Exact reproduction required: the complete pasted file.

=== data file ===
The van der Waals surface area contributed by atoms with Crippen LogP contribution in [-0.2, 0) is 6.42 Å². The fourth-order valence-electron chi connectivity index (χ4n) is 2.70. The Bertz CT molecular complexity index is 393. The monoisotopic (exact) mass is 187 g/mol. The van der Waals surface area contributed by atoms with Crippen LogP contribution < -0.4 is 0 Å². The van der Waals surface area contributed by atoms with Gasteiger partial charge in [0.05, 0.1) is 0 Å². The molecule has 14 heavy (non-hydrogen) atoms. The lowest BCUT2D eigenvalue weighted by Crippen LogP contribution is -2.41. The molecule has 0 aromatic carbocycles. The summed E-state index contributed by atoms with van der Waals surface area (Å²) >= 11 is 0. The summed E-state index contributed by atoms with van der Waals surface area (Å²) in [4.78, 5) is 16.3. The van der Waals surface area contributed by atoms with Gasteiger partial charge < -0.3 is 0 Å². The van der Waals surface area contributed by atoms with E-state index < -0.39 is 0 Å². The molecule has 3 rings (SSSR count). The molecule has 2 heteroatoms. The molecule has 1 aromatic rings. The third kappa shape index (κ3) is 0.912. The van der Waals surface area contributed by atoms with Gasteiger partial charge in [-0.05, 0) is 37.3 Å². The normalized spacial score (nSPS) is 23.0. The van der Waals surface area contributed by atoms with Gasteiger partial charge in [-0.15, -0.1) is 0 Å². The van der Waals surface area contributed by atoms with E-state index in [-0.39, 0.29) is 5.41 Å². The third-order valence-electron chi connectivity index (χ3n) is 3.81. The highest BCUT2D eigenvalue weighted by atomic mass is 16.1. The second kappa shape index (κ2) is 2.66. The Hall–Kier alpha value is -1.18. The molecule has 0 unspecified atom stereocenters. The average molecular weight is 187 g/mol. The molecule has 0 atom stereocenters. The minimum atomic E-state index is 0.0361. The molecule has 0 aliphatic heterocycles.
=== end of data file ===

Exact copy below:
The van der Waals surface area contributed by atoms with Crippen LogP contribution in [-0.2, 0) is 6.42 Å². The fourth-order valence-electron chi connectivity index (χ4n) is 2.70. The Bertz CT molecular complexity index is 393. The monoisotopic (exact) mass is 187 g/mol. The van der Waals surface area contributed by atoms with Crippen LogP contribution < -0.4 is 0 Å². The van der Waals surface area contributed by atoms with Gasteiger partial charge in [0.05, 0.1) is 0 Å². The molecule has 14 heavy (non-hydrogen) atoms. The lowest BCUT2D eigenvalue weighted by Crippen LogP contribution is -2.41. The molecule has 0 aromatic carbocycles. The summed E-state index contributed by atoms with van der Waals surface area (Å²) >= 11 is 0. The summed E-state index contributed by atoms with van der Waals surface area (Å²) in [4.78, 5) is 16.3. The van der Waals surface area contributed by atoms with Gasteiger partial charge < -0.3 is 0 Å². The van der Waals surface area contributed by atoms with E-state index < -0.39 is 0 Å². The molecule has 3 rings (SSSR count). The molecule has 2 heteroatoms. The molecule has 1 aromatic rings. The third kappa shape index (κ3) is 0.912. The van der Waals surface area contributed by atoms with Gasteiger partial charge in [-0.05, 0) is 37.3 Å². The normalized spacial score (nSPS) is 23.0. The van der Waals surface area contributed by atoms with Gasteiger partial charge in [-0.15, -0.1) is 0 Å². The van der Waals surface area contributed by atoms with E-state index in [-0.39, 0.29) is 5.41 Å². The third-order valence-electron chi connectivity index (χ3n) is 3.81. The highest BCUT2D eigenvalue weighted by atomic mass is 16.1. The second kappa shape index (κ2) is 2.66. The Hall–Kier alpha value is -1.18. The molecule has 0 unspecified atom stereocenters. The average molecular weight is 187 g/mol. The molecule has 0 atom stereocenters. The minimum atomic E-state index is 0.0361. The molecule has 0 aliphatic heterocycles.